Helping a Dog with a Fear of Car Rides

By: David Codr

Published Date: July 6, 2020

dog with a fear of car rides

In this Omaha dog training session, we work on helping 4-year-old Coonhound mix Akira, a dog with a fear of car rides, overcome her anxiety.

Why does a Dog Fear Car Rides?

Some dogs are fearful of riding in the car because of a bad experience. Other dogs get anxious in cars because of car sickness or lack of positive experiences as a puppy. Some dogs exhibit territorial aggression in the car. The good news is you can use this technique I’m about to go over to help a dog with any of these issues.

To help a dog feel more comfortable in the car, focus on creating positive experiences. You should do this when the dog is calm and not reacting negatively. If your dog is showing signs of distress such as heavy breathing, drooling, whining, or barking, you are moving too quickly.

Other signs to watch for include stiffness, sniffing the ground instead of listening, and avoiding eye contact. It’s important to slow down and give your dog time to adjust if you notice any of these behaviors.

Many clients have told me that their dog’s training isn’t working anymore. Often, the reason is that the dog has reached its limit or threshold. Any work completed with a dog past its threshold is meaningless so go slow and don’t move too fast for your dog.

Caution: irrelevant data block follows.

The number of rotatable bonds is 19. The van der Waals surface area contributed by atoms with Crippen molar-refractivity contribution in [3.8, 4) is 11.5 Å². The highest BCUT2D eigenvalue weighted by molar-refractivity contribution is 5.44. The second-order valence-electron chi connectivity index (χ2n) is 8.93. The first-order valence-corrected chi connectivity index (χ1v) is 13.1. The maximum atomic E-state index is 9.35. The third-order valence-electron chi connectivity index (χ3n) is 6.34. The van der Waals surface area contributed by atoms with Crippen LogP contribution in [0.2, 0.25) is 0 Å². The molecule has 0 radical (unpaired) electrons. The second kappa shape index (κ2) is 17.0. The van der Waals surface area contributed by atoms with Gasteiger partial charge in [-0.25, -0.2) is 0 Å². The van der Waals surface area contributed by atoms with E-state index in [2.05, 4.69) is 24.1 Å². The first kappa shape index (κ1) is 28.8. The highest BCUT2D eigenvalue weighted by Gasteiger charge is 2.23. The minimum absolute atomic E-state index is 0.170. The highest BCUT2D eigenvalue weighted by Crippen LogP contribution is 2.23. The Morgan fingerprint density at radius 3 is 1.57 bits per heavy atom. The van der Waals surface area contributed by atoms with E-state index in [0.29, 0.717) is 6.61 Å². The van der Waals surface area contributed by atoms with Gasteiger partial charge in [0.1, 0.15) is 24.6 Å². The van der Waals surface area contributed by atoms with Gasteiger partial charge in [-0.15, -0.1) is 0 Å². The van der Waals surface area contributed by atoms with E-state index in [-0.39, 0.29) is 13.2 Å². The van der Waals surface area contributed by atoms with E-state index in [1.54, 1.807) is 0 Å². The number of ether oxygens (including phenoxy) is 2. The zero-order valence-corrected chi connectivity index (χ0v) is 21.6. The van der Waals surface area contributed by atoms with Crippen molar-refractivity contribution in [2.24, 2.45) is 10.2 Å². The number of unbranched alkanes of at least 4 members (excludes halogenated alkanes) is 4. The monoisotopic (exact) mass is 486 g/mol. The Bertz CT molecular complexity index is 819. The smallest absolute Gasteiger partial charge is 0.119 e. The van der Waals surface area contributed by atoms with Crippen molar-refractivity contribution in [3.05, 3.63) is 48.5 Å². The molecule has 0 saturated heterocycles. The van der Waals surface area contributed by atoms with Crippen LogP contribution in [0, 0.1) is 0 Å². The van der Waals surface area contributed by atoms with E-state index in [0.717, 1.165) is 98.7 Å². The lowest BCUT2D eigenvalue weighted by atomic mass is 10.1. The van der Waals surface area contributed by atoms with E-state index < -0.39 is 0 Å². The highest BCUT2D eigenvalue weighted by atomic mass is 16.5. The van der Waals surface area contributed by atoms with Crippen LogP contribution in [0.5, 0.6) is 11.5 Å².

How to Help a Dog with a Fear of Car Rides

Training a dog with car anxiety takes a lot of patience and understanding. Keep in mind your dog may suffer from motion sickness, think they are taking a trip to the vet, or may just be fearful of car trips.

We helped a dog with a fear of car rides by practicing in the unfenced backyard, using a grill to represent the car. The principal is the same when helping a dog get over a fear of driving in the car. This is an easy way to help a dog get over its fear of the car, so easy in fact anyone can do it. Even if you are not a professional Coonhound mix dog trainer.

Learn how to help a dog with a fear of car rides in a free positive dog training video.

As you can see in the video above, Akira warmed up to the exercises quickly. We broke this process down into many steps and didn’t rush to move on. When helping a dog overcome a fear, it’s crucial to move at the dog’s pace.

Start by just having a dog sit near the thing that scares them and giving them treats. Once they start to get more comfortable, you can build on it. In this case, when Akira started getting excited for a treat, I could start touching the grill handle.

It also helped practicing with an object that she is not afraid of. Her understanding this exercise and process with the grill will help when her guardians start doing it with the car.

How to Stop Unwanted Dog Behavior

Another issue the guardians wanted help with was Akira’s bad habit of trying to steal food. I filmed a bonus video on how to teach a dog to stay behind an invisible line.

I recommend that parents have their child eat meals and snacks in different areas of the house and yard. This can help children understand boundaries. Eating in various locations can teach children where it is appropriate to eat. It can also help them learn about different spaces in their environment.

We created a video to remind guardians of the dog behavior tips from our in-home Omaha training session. You can watch the video below. You can watch it below.

Have a Dog with a Fear of Car Rides? Click Here to Book a Session
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This post was written by: David Codr